RADICAL cleric Abu Qatada will leave Britain voluntarily if a new law banning the use of torture evidence in Jordan is passed, his barrister has revealed.
Government attempts to rid the country of the 52-year-old have been repeatedly thwarted by the courts because judges have been unhappy with assurances from Jordan that he would receive a fair trial.
But last month the UK home secretary Theresa May revealed that a treaty had been agreed with the Arab kingdom which would offer guarantees that torture evidence would not be used against Qatada (real name Omar Mahmoud Mohammed Othman).
Yesterday, British prime minister David Cameron remained "absolutely determined to put Abu Qatada on a plane back to Jordan".
At a hearing before the Special Immigration Appeals Commission (SIAC), Edward Fitzgerald for Qatada said: "There has been a development in the form of a treaty signed on March 24.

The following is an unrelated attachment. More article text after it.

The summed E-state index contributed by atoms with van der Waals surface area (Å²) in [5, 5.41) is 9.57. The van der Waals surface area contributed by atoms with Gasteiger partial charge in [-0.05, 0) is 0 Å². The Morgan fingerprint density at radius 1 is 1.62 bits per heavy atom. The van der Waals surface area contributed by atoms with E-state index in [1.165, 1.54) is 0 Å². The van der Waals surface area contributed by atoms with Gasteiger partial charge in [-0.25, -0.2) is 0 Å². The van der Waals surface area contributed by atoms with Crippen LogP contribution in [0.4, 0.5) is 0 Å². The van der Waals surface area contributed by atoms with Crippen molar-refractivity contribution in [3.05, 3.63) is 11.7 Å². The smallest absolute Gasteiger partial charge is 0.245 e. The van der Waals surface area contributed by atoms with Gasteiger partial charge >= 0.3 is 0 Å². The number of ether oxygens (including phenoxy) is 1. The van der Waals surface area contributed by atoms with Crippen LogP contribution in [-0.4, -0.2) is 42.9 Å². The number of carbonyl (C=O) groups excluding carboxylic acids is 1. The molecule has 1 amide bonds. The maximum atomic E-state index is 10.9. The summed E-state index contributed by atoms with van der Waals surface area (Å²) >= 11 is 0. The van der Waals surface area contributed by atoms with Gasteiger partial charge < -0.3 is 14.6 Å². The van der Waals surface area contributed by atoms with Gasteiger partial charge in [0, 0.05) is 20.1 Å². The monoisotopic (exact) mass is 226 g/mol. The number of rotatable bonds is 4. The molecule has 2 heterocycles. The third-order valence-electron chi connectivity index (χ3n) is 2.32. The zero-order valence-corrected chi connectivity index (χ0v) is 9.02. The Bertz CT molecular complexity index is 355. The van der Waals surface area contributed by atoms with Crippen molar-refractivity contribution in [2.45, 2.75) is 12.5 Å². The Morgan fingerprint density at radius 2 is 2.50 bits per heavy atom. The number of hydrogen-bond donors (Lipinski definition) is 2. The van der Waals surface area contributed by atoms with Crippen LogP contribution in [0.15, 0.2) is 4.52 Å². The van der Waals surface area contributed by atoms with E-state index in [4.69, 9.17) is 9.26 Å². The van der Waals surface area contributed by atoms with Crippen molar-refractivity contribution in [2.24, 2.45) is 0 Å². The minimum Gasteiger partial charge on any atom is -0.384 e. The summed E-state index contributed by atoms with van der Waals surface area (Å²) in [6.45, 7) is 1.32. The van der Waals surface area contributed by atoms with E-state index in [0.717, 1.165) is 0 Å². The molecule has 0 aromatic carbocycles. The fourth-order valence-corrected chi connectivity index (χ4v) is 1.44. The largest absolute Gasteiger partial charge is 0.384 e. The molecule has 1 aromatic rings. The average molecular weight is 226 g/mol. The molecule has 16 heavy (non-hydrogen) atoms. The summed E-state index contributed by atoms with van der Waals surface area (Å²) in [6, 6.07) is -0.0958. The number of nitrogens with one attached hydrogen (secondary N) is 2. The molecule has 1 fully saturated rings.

"That treaty is clearly designed to meet the requirements laid down by Mr Justice Mitting as to evidence admissible at a retrial, if there is a retrial. If and when the Jordanian parliament ratifies the treaty, Mr Othman (Qatada) will voluntarily return to Jordan.
"For a long period, he has made it clear he wishes to leave lawfully."
Qatada was convicted of terror charges in his absence in 1999 in Jordan and has been regularly imprisoned in Britain since he was first detained under anti-terrorism laws in 2002.
Last November SIAC upheld his appeal against deportation from the UK and released him on bail.
Qatada is currently in Belmarsh prison having broken his bail conditions and been rearrested two months ago. (© Independent News Service)